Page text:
Why connecting truck charging stations to the electricity grid is technically and economically feasible.
Originally published on Transport & Environment.
Truck makers are now focusing on bringing battery-powered trucks to the mass market for all vehicle segments, and including long-haul starting from 2024. For this, a network of public high-power and overnight charging points needs to be rolled out across Europe no later than 2025.
Transport & Environment commissioned RE-xpertise and ef.Ruhr to examine the techno-economic feasibility of charging stations for long-haul trucks and their connection to the electricity grid. The technical study evaluates possible charging and grid connection configurations for three scenarios: a high- and a low-traffic motorway station, as well as a logistics hub.
The policy briefing summarises the findings of the technical study and provides concrete recommendations for EU and national policy-makers to plan the roll-out of truck charging infrastructure in a cost-effective manner and streamline the planning and permitting process.
The findings show that high-power truck charging is technically and economically feasible and would not pose any fundamental challenges with respect to the grid connection Depending on the scenario, the grid connection will account for just 10% of the total infrastructure costs; the largest part, at 90%, goes towards the capital investment and operation of the local charging station equipment. This equates to a grid connection costing in these scenarios only 0.2 – 0.9 euro cents per kilowatt hour of charged electricity.
As the first series production of long-haul BETs is expected for 2024, an initial network of high-power charging stations will need to be installed no later than 2025 as proposed by the Alternative Fuel Infrastructure Regulation (AFIR).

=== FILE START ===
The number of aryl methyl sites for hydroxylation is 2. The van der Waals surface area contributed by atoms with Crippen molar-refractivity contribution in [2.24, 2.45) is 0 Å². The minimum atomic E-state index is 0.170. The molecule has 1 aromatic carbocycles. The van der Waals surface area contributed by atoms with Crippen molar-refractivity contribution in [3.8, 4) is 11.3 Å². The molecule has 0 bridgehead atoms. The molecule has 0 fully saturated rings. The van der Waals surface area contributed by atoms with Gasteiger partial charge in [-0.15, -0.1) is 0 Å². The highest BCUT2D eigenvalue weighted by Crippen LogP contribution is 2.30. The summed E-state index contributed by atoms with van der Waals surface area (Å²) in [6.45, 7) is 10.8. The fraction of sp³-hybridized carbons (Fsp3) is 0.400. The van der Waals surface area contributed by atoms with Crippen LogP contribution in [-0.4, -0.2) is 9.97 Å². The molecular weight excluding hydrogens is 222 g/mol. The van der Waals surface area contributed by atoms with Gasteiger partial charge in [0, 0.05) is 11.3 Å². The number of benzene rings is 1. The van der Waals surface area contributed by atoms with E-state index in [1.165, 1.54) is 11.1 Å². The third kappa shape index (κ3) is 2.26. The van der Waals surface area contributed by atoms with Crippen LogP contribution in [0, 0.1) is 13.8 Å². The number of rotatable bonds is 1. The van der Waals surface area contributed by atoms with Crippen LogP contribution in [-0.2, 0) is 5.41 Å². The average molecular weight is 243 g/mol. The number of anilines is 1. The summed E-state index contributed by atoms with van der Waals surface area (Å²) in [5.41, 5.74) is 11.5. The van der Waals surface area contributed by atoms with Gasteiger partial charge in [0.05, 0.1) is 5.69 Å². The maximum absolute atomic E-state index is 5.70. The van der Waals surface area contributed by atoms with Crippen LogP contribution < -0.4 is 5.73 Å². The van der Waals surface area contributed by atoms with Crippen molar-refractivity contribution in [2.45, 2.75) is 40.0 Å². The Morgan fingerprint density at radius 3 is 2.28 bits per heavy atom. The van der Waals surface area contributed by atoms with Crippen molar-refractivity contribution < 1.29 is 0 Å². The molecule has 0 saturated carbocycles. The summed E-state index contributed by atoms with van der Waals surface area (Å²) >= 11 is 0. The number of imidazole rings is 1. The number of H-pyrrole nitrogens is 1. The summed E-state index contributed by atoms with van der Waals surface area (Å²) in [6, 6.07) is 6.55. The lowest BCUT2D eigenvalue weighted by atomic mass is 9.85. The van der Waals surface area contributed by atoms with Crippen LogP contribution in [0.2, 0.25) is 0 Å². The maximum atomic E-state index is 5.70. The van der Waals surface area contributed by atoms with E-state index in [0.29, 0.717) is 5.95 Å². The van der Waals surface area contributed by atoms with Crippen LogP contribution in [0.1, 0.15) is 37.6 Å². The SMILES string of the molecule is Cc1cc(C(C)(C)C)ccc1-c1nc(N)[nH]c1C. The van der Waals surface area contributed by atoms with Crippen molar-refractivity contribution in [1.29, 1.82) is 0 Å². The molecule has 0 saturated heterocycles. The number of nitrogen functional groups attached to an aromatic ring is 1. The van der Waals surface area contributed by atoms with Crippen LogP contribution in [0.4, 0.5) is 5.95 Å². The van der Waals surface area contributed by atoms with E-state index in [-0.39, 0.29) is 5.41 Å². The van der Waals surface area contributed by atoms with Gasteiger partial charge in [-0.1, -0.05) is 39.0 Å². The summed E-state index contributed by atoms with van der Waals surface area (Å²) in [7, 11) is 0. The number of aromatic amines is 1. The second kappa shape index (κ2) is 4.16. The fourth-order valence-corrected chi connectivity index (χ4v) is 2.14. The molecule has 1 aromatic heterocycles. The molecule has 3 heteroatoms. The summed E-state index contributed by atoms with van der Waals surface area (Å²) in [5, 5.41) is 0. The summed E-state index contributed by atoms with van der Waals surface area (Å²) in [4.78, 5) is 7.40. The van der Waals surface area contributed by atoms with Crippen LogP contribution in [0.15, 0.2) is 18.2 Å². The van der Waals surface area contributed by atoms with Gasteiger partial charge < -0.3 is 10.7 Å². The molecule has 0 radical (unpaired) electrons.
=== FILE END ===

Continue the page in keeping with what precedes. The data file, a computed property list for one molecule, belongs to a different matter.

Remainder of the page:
The planning, permitting and procurement procedures need to be streamlined, any administrative obstacles removed and development times shortened. As part of AFIR, the so-called National Policy Frameworks should require Member States to ensure that obtaining the final permit and building authorisation for a publicly accessible charging station does not take longer than six months from the date of the initial permitting request by the company.
Due to the long development times, transmission and distribution grid operators need to incorporate truck charging infrastructure early in their grid extension planning. Public authorities should coordinate the deployment of charging infrastructure to ensure that it is deployed in an efficient and integrated manner. Following best practices in Germany and in collaboration with grid operators, public authorities should map appropriate locations for site development with sufficient grid capacity and make this information publicly available.
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